Record career

Published 12:00 am Sunday, January 1, 2006

By Karin Winegar, Special to the Tribune

Dr. Wallace A. Winegar is retiring from a practice that has been as much life calling

as profession.

Winegar, 83, the oldest chiropractor practicing fulltime in Minnesota

according to Board of Chiropractic Examiners records, will pursue

his interests in antiques, asian military weapons, trout fishing and gardening beginning in January 2006, after nearly six decades of healing work in Albert Lea.

In 1956, Winegar and his wife Deanne, and their two daughters moved to Albert Lea from Wells, Minnesota where he had served as the first chiropractor for that small town.

He purchased a practice from Dr. Gerhardt Morreim, D.C.

in the Hyde Building. Albert Lea had perhaps two or three chiropractors at the time and a couple of osteopathic physicians. Statewide, says Winegar, there were about 400 licensed chiropractors.

Winegar was born in Brandon, Iowa, and

attended Cornell College in Mt. Vernon, Iowa, and National College of Chiropractic in Chicago, Ill., after serving three years in the U.S. Navy during World War II. He chose the then relatively obscure profession because of personal experience with its ability to promote healing

non-invasively.

I was injured by a horse on the family farm when I was 14, and medical doctors wanted to operate on my back, but I started going to a chiropractor and got relief,(R)he explains.

The chiropractor who treated him, Dr. Walter Martin in Vinton, Iowa, became his role model. This form of medical care

not only worked for him, but it appeared to be a low cost, low technology method of healing that suited his belief in the healing power of nature.

Chiropractic increases mobility and

boosts the nervous system and circulation and allows nature to take over the healing process,(R) he explained.

In 1965, when the Hyde Building underwent remodeling, he was part of a foursome who built

the professional office building at 222 East Main Street; the other partners were

the late Bertram Cooper, CPA, the late

Ed Christian, attorney,

and Bob Sherman, insurance agent. By then the family had a third daughter and a reputation of being !health nuts(R)3interested in natural foods, healing and exercise.

Winegar was one of the first chiropractors to receive limited hospital privileges in Albert Lea, and he was one of the first

in the state to incorporate acupuncture into his practice. He pursued acupuncture studies beginning in 1970 at the Northwestern College Chiropractic of in Minneapolis, attended seminars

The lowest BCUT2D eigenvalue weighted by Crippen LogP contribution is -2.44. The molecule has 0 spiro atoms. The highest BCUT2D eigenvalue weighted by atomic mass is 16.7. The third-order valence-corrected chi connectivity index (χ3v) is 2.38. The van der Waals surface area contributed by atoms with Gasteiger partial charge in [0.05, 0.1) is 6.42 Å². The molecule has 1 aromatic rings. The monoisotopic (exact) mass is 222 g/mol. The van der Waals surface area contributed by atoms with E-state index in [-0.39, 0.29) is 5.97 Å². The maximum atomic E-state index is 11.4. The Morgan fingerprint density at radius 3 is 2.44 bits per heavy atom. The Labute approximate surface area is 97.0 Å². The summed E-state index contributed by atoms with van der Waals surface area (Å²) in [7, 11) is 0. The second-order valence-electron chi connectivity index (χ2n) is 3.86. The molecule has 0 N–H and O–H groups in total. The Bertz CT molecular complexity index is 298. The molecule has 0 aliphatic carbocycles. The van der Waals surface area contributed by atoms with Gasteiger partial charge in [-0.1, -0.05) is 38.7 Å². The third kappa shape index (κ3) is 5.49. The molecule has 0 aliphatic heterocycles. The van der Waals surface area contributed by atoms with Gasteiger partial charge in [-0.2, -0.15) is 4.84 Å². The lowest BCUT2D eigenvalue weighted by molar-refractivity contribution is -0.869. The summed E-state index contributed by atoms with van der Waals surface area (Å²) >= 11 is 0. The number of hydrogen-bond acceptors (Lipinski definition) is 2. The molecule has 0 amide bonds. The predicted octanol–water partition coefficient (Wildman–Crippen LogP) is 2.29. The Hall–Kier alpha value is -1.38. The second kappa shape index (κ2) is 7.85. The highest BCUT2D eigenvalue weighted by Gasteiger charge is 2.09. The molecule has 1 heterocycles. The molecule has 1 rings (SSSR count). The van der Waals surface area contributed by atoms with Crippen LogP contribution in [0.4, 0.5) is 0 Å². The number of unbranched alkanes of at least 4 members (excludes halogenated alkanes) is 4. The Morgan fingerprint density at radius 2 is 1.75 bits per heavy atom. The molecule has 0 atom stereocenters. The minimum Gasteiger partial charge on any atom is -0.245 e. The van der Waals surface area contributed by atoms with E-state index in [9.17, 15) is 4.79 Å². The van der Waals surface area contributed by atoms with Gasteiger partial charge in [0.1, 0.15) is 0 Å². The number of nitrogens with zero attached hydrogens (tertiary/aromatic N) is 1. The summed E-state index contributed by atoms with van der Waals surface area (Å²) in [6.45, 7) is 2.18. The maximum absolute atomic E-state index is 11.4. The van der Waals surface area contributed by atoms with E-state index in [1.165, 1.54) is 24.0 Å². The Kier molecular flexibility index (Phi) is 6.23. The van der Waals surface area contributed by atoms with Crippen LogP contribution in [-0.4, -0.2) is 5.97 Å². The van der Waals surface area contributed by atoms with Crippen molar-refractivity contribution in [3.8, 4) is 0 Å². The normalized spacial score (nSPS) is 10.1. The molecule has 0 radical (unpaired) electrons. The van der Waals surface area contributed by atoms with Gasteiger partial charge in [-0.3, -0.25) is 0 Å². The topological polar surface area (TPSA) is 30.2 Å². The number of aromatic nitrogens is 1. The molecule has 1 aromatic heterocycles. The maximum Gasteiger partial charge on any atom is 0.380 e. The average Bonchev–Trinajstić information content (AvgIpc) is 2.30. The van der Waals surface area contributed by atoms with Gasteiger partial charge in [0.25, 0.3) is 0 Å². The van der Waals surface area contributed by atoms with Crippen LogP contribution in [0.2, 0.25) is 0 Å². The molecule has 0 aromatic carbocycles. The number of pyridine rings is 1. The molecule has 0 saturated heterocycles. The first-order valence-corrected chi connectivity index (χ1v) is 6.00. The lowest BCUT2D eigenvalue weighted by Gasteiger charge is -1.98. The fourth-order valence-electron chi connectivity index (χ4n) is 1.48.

around the country and earned

certification

by the National Certification Commission

for Acupuncture and Oriental Medicine.

I’ve seen it be effective with back, shoulder and knee problems, mostly musculoskeletal problems, and it s good for osteoarthritis,

the Mayo Clinic even says that now ,(R) he explained

In 56 years of practice, Winegar has seen medical care change significantly and chiropractic become widely popular; currently,

he is one of 2,354 licensed chiropractors in the state according the Minnesota Board of Chiropractic Examiners.

When I first started, there was hardly any health insurance, now there is group health insurance,

Medicare, and workman s compensation. For awhile, that made health care better, but now coverage is decreasing because the cost of medical

insurance is so high and people have to pay larger co-pays.(R)

“Chiropractic care should have equal access to insurance coverage with MD care,(R) said Winegar. !That has improved3they used to pay us less than MDs 3you were lucky if the insurance companies paid you $30 a treatment. Now we can get $70 or $80 a call.

There should be more access to hospitals for those chiropractors who want

to use the laboratories and refer people and treat them there.

The Veterans Administration

now has 26 hospitals with chiropractors on staff around the US. I suspect we will get one in Minnesota s VA hospital soon.(R)

During his practice, Winegar has seen Albert Lea transformed from a town centered on farming and manufacturing to a regional center of medical care.

The Albert Lea Medical Center is now the largest employer in a town that used to be dependent on Streators, Inc., Scotsman Ice Machines and Wilson & Co.

He said he has also observed a growing need for medical care, largely because of Americans poor lifestyle choices.

“People need to take more responsibility for their own health, diet and exercise,(R) says Winegar, who credits his wife Deanne

for being

a one woman health care system, fitness coach and natural foods cook. He attributes his own longevity to practicing what he preaches and

!My wife not letting me eat what I want,(R) he said. !It s also luck of the genes: my mother died at 55 of cancer and my father died at 72 of a heart attack.(R)

Winegar has transferred his patient records to Dr. John Peterson, D.C.

and will hold an open house Thursday, Jan. 5 from 2 to 6 p.m.

at

the Peterson office in the Freeborn-Hartland Bank at 1454 W. Main St. in Albert Lea.